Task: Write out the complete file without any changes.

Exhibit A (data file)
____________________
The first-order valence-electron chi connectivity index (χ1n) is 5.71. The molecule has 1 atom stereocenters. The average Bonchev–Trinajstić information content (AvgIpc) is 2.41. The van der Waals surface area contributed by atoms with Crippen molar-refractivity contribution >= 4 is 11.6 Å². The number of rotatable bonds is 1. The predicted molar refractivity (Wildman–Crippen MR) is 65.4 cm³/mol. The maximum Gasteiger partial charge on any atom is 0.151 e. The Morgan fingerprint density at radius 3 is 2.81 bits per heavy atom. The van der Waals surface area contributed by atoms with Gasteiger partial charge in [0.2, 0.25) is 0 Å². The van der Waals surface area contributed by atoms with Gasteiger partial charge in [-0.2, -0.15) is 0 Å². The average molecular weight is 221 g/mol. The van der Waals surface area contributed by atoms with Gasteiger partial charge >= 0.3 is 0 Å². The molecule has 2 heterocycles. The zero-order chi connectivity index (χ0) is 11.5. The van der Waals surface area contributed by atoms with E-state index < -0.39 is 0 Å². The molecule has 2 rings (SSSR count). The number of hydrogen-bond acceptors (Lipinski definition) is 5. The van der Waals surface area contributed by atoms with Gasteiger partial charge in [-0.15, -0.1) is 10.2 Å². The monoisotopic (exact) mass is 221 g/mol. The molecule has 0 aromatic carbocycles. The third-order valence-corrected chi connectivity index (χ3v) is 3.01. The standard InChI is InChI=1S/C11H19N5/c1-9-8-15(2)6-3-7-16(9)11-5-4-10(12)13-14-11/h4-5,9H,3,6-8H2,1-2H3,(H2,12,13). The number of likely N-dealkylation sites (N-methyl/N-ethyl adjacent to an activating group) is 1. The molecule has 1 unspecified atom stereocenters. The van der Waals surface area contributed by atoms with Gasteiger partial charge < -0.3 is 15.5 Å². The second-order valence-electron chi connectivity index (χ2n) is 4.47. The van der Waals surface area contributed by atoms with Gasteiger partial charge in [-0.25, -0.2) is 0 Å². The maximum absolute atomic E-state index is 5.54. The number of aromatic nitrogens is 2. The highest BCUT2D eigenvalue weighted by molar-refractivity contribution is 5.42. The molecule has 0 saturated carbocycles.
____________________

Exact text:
The first-order valence-electron chi connectivity index (χ1n) is 5.71. The molecule has 1 atom stereocenters. The average Bonchev–Trinajstić information content (AvgIpc) is 2.41. The van der Waals surface area contributed by atoms with Crippen molar-refractivity contribution >= 4 is 11.6 Å². The number of rotatable bonds is 1. The predicted molar refractivity (Wildman–Crippen MR) is 65.4 cm³/mol. The maximum Gasteiger partial charge on any atom is 0.151 e. The Morgan fingerprint density at radius 3 is 2.81 bits per heavy atom. The van der Waals surface area contributed by atoms with Gasteiger partial charge in [0.2, 0.25) is 0 Å². The van der Waals surface area contributed by atoms with Gasteiger partial charge in [-0.2, -0.15) is 0 Å². The average molecular weight is 221 g/mol. The van der Waals surface area contributed by atoms with Gasteiger partial charge >= 0.3 is 0 Å². The molecule has 2 heterocycles. The zero-order chi connectivity index (χ0) is 11.5. The van der Waals surface area contributed by atoms with E-state index < -0.39 is 0 Å². The molecule has 2 rings (SSSR count). The number of hydrogen-bond acceptors (Lipinski definition) is 5. The van der Waals surface area contributed by atoms with Gasteiger partial charge in [-0.15, -0.1) is 10.2 Å². The monoisotopic (exact) mass is 221 g/mol. The molecule has 0 aromatic carbocycles. The third-order valence-corrected chi connectivity index (χ3v) is 3.01. The standard InChI is InChI=1S/C11H19N5/c1-9-8-15(2)6-3-7-16(9)11-5-4-10(12)13-14-11/h4-5,9H,3,6-8H2,1-2H3,(H2,12,13). The number of likely N-dealkylation sites (N-methyl/N-ethyl adjacent to an activating group) is 1. The molecule has 1 unspecified atom stereocenters. The van der Waals surface area contributed by atoms with Gasteiger partial charge < -0.3 is 15.5 Å². The second-order valence-electron chi connectivity index (χ2n) is 4.47. The van der Waals surface area contributed by atoms with Gasteiger partial charge in [-0.25, -0.2) is 0 Å². The maximum absolute atomic E-state index is 5.54. The number of aromatic nitrogens is 2. The highest BCUT2D eigenvalue weighted by molar-refractivity contribution is 5.42. The molecule has 0 saturated carbocycles.